A health survey that probed into analysis of the nation's well being has revealed Scotland to be the top scorer with respect to an unhealthy neighborhood. Scotland infact deserves the credit of harboring 22 of the UK's 25 unhealthiest neighbourhoods.
Scotland residents were found to be overweight, indulge more on tobacco and alcohol compared to those who lived in England and Wales. They were also less likely to involve themselves in sports activities and were more likely to suffer from chronic diseases.
Britain' s healthiest neighbourhood has been projected to be Cheam, in Surrey, where residents spent the least (£890) on cigarettes in drink. This is closely followed by Greenock central, Seaton in Aberdeen, St James in Renfrewshire, Fairmuir in Dundee and Wyndford in Glasgow. Sadly, Bowbridge area of Dundee where nearly £1,100 was spent on an average every year has been regarded the sickest region.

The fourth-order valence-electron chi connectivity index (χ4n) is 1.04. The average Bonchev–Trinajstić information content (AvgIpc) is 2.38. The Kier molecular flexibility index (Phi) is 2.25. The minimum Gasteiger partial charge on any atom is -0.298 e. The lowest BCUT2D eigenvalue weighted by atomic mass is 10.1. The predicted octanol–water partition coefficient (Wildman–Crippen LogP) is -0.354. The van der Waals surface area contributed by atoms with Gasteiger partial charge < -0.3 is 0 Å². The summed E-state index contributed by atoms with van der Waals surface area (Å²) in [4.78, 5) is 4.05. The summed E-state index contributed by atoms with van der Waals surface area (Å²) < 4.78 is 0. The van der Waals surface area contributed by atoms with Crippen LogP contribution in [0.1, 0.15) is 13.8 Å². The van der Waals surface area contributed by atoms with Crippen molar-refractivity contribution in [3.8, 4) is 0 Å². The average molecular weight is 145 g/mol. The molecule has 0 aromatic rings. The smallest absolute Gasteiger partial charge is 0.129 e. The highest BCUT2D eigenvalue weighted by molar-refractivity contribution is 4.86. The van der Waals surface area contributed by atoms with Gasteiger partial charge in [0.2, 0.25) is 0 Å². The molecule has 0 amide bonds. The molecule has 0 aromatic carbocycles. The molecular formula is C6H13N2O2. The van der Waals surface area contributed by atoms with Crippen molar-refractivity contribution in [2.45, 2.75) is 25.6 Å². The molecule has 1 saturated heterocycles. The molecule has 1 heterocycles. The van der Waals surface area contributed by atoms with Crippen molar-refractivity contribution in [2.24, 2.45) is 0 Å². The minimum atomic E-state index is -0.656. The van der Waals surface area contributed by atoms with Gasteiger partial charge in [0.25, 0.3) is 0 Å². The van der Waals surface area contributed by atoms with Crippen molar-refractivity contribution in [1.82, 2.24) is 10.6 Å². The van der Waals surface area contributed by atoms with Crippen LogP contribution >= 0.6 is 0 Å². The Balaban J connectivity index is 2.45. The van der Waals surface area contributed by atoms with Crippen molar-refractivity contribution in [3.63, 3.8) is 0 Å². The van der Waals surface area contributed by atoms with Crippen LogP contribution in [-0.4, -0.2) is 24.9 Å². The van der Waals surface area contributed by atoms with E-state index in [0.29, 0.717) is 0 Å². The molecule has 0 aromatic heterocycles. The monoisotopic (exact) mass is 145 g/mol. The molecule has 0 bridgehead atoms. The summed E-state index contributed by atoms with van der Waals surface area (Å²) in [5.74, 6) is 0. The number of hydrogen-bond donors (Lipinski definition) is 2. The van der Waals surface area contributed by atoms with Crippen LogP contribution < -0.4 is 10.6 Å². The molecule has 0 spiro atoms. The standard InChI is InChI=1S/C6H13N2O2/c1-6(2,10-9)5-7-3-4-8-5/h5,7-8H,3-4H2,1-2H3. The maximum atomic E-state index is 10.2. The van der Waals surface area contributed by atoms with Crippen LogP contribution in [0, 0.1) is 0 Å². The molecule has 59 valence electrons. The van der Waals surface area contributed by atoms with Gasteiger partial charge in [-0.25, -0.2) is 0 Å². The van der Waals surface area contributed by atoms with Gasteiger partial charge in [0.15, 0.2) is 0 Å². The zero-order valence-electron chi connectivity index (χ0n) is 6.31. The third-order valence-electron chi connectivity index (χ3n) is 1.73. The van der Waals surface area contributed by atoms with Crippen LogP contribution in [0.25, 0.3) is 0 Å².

The comprehensive study was conducted by Caci, an American statistics firm. It is hoped that data from the study would be used by the Government to identify areas where more investment in public health is needed. Health official, Phil Hanlon, Public Health Professor, Glasgow University has urged the need for immediate public health measures to improve the situation in Scotland.
'This study is not welcome in that it confirms our efforts are having an effect in some areas but not in the poorest ones. Much has been done, there's much more still to do. Scotland's health is improving but the pendulum is still to swing in the poorest areas, ' said Dr. Phil Hanlon.
The results of the study, based on private sector research and official information will be incorporated into the creation of a health database that would be updated regularly. It can even spot a street with the maximum number of health conscious or unhealthy residents.
'We believe this is a very sophisticated tool, using the best available information on key factors influencing health. There is now widespread recognition that policy in all areas of public service must be based on relevant information about the needs of local residents,' concluded a spokesman for Caci.